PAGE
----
Product marketing is to establish and maintain the most cost effective, efficient and profitable method of distributing products to customers. Determining the best channel of distribution for a product involves an analysis of start-up costs, size of the potential customer base, potential sales volume, cost of shipping and size of the geographic territory. Finding the best method may involve a process of trial and error, or modeling the method of distribution after an industry leader.
The simplest method for selling products to customers is to employ a sales force that deals directly with the ultimate customer, and then to ship the goods and bill directly to that customer. Unfortunately, this method involves a substantial investment in a direct sales force. If there are many potential customers, the large geographic area and/or broad product lines, a direct sales force may not be possible. When involving in direct marketing , the relevant provisions namely S.34 under the Personal Data (Privacy) Ordinance has to be observed.
Distributors and Independent Sales Representatives
Many small businesses instead elect to market their products through independent firms. These independent firms can roughly be divided into two groups: A distributor is an individual or company that purchases goods from a manufacturer and then resells them to another company in the chain of distribution, such as a dealer or retailer. The other channel is through an independent sales representative (sometimes called a sales agent or manufacturer's representative). Unlike the distributor, the sales representative does not purchase the manufacturer's product. Instead, the sales representative calls on customers, solicits orders, and is paid a commission when the sale is completed.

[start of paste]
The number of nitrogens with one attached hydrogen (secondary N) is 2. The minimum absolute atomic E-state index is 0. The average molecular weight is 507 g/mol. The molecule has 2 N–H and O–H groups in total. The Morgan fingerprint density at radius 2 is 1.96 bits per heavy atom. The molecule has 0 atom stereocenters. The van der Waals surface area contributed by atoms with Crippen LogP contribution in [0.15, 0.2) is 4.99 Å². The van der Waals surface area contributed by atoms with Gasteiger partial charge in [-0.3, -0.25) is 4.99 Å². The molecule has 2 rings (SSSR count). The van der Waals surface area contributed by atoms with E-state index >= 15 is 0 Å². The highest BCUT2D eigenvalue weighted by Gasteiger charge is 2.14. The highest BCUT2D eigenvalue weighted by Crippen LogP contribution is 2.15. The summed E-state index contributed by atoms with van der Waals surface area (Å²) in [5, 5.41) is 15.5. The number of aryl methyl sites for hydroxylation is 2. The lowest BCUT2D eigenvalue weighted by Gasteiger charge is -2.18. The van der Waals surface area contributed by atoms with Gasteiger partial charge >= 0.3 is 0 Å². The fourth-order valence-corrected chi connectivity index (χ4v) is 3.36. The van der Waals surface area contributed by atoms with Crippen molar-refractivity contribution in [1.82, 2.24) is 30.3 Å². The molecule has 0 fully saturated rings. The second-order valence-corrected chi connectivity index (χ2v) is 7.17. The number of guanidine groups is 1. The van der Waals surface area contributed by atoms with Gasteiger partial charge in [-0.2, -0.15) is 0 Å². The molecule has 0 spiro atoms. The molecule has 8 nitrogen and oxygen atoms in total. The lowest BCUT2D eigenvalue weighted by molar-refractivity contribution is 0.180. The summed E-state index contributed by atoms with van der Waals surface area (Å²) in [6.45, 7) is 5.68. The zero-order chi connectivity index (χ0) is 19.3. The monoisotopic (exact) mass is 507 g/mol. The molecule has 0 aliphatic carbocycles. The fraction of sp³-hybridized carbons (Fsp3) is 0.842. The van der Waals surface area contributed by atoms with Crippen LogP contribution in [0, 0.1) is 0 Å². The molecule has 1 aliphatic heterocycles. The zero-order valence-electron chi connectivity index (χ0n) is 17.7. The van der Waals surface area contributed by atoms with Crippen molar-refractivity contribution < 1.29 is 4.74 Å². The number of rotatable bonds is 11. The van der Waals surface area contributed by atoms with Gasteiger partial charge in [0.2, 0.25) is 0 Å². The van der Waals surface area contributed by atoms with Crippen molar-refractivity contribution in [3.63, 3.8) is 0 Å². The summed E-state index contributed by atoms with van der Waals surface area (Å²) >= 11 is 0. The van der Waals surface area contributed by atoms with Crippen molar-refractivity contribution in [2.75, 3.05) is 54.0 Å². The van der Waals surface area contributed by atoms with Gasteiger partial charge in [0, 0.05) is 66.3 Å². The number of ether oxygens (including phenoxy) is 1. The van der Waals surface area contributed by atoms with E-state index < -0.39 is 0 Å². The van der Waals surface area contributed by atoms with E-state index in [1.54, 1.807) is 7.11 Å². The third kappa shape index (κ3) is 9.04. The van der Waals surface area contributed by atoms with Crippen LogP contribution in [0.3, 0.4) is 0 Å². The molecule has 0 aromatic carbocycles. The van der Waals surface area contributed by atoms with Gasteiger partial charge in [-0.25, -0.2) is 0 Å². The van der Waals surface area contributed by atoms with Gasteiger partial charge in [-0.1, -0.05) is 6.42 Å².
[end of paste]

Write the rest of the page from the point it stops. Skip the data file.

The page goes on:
Because a distributor actually purchases the goods from the manufacturer and carries an inventory, the credit worthiness of the distributor is extremely important. An independent representative, on the other hand, does not purchase the goods or maintain an inventory. Because the sales representative simply solicits the orders from the ultimate customer, the customer's ability to pay becomes more important than the sales representative's.
There are many variations on these two basic methods of product marketing. Most commonly, there are often additional parties involved in the chain of distribution. Many manufacturers of consumer goods sell to distributors, who in turn sell to dealers or retailers. In some cases, particularly with high tech hardware and software products, a distributor may modify or enhance the product before resale. Dealings with these "value-added resellers" can become complicated, as issues of protection of intellectual property and responsibility for defective products come into play.